The 21st annual Amelia Island Concours d’Elegance is all wrapped up.
I’ve been here for 19 of the events to date, and each has been memorable.
In many ways, the Amelia Island weekend is a spring break camp for gearheads. It’s as if each year our parents bundle us off and send us to a familiar place. They know the bunkhouse where we’ll be staying (The Ritz), the various playgrounds (the lobby bar, the RM Sotheby’s, Gooding & Company, Bonhams, Hollywood Wheels and Motostalgia auctions) and where we’ll go for fun (Cars & Coffee at Amelia, the Festivals of Speed lifestyle event and the big concours on Sunday).
We get together with our friends from all over the collector car universe and discuss important issues, such as “Now that Daytonas are cheaper, should we buy a few?”
Bill Warner, the founder and chairman of the Amelia Island Concours d’Elegance, has created an East Coast collector car mecca, and The Ritz-Carlton hotel is the weekend’s central hub.
The SCM team, consisting of Advertising and Events Manager Erin Olson, Senior Associate Editor Chad Tyson, Executive Editor Chester Allen and Advertising Account Executive Darren Frank, manned our booths at the concours and at the Gooding & Company auction, and they reported that business was brisk. Longtime SCM Auction Analyst and automobilia expert Carl Bomstead was a judge on Sunday.
I spoke briefly with comedian (and SCM Contributor) Jerry Seinfeld at Gooding. He said that he hoped my feelings weren’t hurt — referring no doubt to his comment that I’ve “Botoxed” my beloved 1965 Giulia Spider Veloce. I responded, “They’re just cars, and a difference of opinion is always welcome in SCM.” Even if one of us was completely wrong…
Preliminary results show that over $125m in cars changed hands at the Amelia Island auctions — an increase of 24%, reflecting the influence of the $22.2m Seinfeld Collection and $17.2m Cal Spyder at Gooding. I would characterize prices in general as predictable rather than remarkable. There certainly wasn’t a collapse — I didn’t see any classic car owners offering to sell cars for food on the street corners.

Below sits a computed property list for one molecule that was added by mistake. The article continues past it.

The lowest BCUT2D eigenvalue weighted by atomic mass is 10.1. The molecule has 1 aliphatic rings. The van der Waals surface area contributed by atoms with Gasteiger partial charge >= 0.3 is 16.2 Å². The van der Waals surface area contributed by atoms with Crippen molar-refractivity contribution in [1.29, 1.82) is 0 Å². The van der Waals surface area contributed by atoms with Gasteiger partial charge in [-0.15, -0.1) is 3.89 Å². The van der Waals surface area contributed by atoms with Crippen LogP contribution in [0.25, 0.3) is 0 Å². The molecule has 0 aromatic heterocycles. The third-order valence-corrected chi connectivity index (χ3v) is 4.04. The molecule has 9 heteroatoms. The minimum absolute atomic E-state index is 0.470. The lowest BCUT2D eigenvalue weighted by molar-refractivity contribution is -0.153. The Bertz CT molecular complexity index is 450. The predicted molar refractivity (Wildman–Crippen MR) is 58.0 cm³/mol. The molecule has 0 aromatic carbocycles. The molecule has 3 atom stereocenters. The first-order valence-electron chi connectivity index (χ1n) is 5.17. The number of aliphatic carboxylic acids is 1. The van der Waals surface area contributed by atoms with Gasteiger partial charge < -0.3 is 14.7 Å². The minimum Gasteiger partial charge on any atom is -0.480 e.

Once again I enjoyed serving as a concours judge. Heading my team were William Jeanes, a former Car and Driver publisher, and Bill Young, a founding member of the Amelia concours.
Our assigned class was Sports and GT Cars, 1967–1972, which included: a completely original 1967 Porsche 911S owned by Susan and Henry Wilkinson, a nicely preserved 1968 Ford GT40 Mk III owned by Gary and Kathy Bartlett, the 1969 DeTomaso Mangusta Bordinat prototype from the Jeff Cobb Collection, an 11,500-mile 1972 Ferrari 246 GT Dino from the Schigiel Collection, a preserved 1967 Toyota 2000GT owned by Peter and Gina Starr, and a fantastically restored 1972 Maserati 4.9 SS Ghibli Spyder owned by Mr. and Mrs. David Spratlen and family, and restored and represented by longtime SCM supporter Jack Farland of Farland Classic Restoration in Denver.
Between class and corporate awards, the Porsche, Maserati and GT40 were all honored.
“What’s My Car Worth?” producer Roger Williams earned a Best in Class ribbon for his 1956 Austin-Healey 100M. He purchased the car from Reid Trummel, who lives in Portland and operates Commonwealth Classics, the shop where Bradley’s Bugeye is being refurbished. The Healey was stunning with its two-tone red-and-black paint.
The Amelia concours has two Best in Show awards. This year, Best in Show Concours d’Elegance was awarded to a 1930 Rolls-Royce Phantom II town car with coachwork by Brewster, owned by Jack and Helen Nethercutt. Best in Show Concours de Sport went to the 1952 Pegaso Z-102 Cupola from the Louwman Museum in the Netherlands.
The event schedule was slightly compressed this year, with Best in Show being awarded around 3 p.m. due to an approaching rainstorm. Personally, I found the picked-up pace made for a more enjoyable afternoon, and I hope the organizers consider keeping this schedule in future years.
It was another great weekend at Amelia Spring Break Gearhead Camp, and I look forward to returning next year.